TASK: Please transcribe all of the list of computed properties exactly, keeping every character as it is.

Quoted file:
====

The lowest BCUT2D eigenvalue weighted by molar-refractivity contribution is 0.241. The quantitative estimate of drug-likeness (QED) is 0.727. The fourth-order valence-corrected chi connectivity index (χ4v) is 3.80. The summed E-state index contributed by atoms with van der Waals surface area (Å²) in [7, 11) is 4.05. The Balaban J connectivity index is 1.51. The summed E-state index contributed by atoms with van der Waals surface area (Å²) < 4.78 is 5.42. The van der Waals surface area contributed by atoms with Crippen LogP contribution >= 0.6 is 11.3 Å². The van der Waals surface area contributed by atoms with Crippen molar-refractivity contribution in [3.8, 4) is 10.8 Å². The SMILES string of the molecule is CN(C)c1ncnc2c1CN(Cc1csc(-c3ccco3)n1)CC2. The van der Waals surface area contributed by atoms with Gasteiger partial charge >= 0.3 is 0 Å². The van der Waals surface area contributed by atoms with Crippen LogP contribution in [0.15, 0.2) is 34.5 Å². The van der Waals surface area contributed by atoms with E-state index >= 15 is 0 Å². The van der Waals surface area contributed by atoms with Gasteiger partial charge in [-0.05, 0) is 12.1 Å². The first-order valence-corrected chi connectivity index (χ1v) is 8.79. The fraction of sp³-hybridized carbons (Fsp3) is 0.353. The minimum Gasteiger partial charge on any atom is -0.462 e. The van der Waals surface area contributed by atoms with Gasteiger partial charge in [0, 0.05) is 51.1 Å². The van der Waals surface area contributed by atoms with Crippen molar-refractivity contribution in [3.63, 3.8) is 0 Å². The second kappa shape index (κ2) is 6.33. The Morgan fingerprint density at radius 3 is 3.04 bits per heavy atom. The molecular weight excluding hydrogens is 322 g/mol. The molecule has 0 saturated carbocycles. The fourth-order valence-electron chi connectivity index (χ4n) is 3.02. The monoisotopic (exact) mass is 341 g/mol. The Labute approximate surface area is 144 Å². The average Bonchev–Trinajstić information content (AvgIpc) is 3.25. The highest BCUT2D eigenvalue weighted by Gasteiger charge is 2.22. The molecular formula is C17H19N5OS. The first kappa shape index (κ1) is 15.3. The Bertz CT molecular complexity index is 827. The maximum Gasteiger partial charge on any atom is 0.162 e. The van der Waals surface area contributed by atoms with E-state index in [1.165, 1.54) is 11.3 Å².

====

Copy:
The lowest BCUT2D eigenvalue weighted by molar-refractivity contribution is 0.241. The quantitative estimate of drug-likeness (QED) is 0.727. The fourth-order valence-corrected chi connectivity index (χ4v) is 3.80. The summed E-state index contributed by atoms with van der Waals surface area (Å²) in [7, 11) is 4.05. The Balaban J connectivity index is 1.51. The summed E-state index contributed by atoms with van der Waals surface area (Å²) < 4.78 is 5.42. The van der Waals surface area contributed by atoms with Crippen LogP contribution >= 0.6 is 11.3 Å². The van der Waals surface area contributed by atoms with Crippen molar-refractivity contribution in [3.8, 4) is 10.8 Å². The SMILES string of the molecule is CN(C)c1ncnc2c1CN(Cc1csc(-c3ccco3)n1)CC2. The van der Waals surface area contributed by atoms with Gasteiger partial charge >= 0.3 is 0 Å². The van der Waals surface area contributed by atoms with Crippen LogP contribution in [0.15, 0.2) is 34.5 Å². The van der Waals surface area contributed by atoms with E-state index >= 15 is 0 Å². The van der Waals surface area contributed by atoms with Gasteiger partial charge in [-0.05, 0) is 12.1 Å². The first-order valence-corrected chi connectivity index (χ1v) is 8.79. The fraction of sp³-hybridized carbons (Fsp3) is 0.353. The minimum Gasteiger partial charge on any atom is -0.462 e. The van der Waals surface area contributed by atoms with Gasteiger partial charge in [0, 0.05) is 51.1 Å². The van der Waals surface area contributed by atoms with Crippen molar-refractivity contribution in [3.63, 3.8) is 0 Å². The second kappa shape index (κ2) is 6.33. The Morgan fingerprint density at radius 3 is 3.04 bits per heavy atom. The molecular weight excluding hydrogens is 322 g/mol. The molecule has 0 saturated carbocycles. The fourth-order valence-electron chi connectivity index (χ4n) is 3.02. The monoisotopic (exact) mass is 341 g/mol. The Labute approximate surface area is 144 Å². The average Bonchev–Trinajstić information content (AvgIpc) is 3.25. The highest BCUT2D eigenvalue weighted by Gasteiger charge is 2.22. The molecular formula is C17H19N5OS. The first kappa shape index (κ1) is 15.3. The Bertz CT molecular complexity index is 827. The maximum Gasteiger partial charge on any atom is 0.162 e. The van der Waals surface area contributed by atoms with E-state index in [1.165, 1.54) is 11.3 Å².